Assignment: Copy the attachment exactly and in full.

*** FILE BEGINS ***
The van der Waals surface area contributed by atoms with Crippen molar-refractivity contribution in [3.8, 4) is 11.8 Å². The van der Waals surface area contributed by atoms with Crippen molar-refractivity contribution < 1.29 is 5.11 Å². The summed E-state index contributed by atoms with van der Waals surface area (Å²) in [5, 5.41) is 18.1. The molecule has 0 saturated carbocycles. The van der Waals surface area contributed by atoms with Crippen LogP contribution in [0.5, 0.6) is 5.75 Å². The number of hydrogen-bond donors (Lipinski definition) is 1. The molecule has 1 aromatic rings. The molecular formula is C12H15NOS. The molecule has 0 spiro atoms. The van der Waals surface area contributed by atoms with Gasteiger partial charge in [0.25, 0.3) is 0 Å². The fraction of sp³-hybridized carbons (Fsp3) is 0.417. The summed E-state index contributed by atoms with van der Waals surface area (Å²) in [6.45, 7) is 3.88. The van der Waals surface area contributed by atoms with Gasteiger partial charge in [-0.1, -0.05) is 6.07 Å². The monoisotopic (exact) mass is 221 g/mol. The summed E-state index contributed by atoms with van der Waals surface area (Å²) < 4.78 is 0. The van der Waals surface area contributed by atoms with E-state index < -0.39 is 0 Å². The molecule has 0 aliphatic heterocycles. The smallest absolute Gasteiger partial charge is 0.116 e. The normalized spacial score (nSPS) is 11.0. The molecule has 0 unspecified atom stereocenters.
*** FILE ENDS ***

The van der Waals surface area contributed by atoms with Crippen molar-refractivity contribution in [3.8, 4) is 11.8 Å². The van der Waals surface area contributed by atoms with Crippen molar-refractivity contribution < 1.29 is 5.11 Å². The summed E-state index contributed by atoms with van der Waals surface area (Å²) in [5, 5.41) is 18.1. The molecule has 0 saturated carbocycles. The van der Waals surface area contributed by atoms with Crippen LogP contribution in [0.5, 0.6) is 5.75 Å². The number of hydrogen-bond donors (Lipinski definition) is 1. The molecule has 1 aromatic rings. The molecular formula is C12H15NOS. The molecule has 0 spiro atoms. The van der Waals surface area contributed by atoms with Gasteiger partial charge in [0.25, 0.3) is 0 Å². The fraction of sp³-hybridized carbons (Fsp3) is 0.417. The summed E-state index contributed by atoms with van der Waals surface area (Å²) in [6.45, 7) is 3.88. The van der Waals surface area contributed by atoms with Gasteiger partial charge in [-0.1, -0.05) is 6.07 Å². The monoisotopic (exact) mass is 221 g/mol. The summed E-state index contributed by atoms with van der Waals surface area (Å²) < 4.78 is 0. The van der Waals surface area contributed by atoms with E-state index < -0.39 is 0 Å². The molecule has 0 aliphatic heterocycles. The smallest absolute Gasteiger partial charge is 0.116 e. The normalized spacial score (nSPS) is 11.0. The molecule has 0 unspecified atom stereocenters.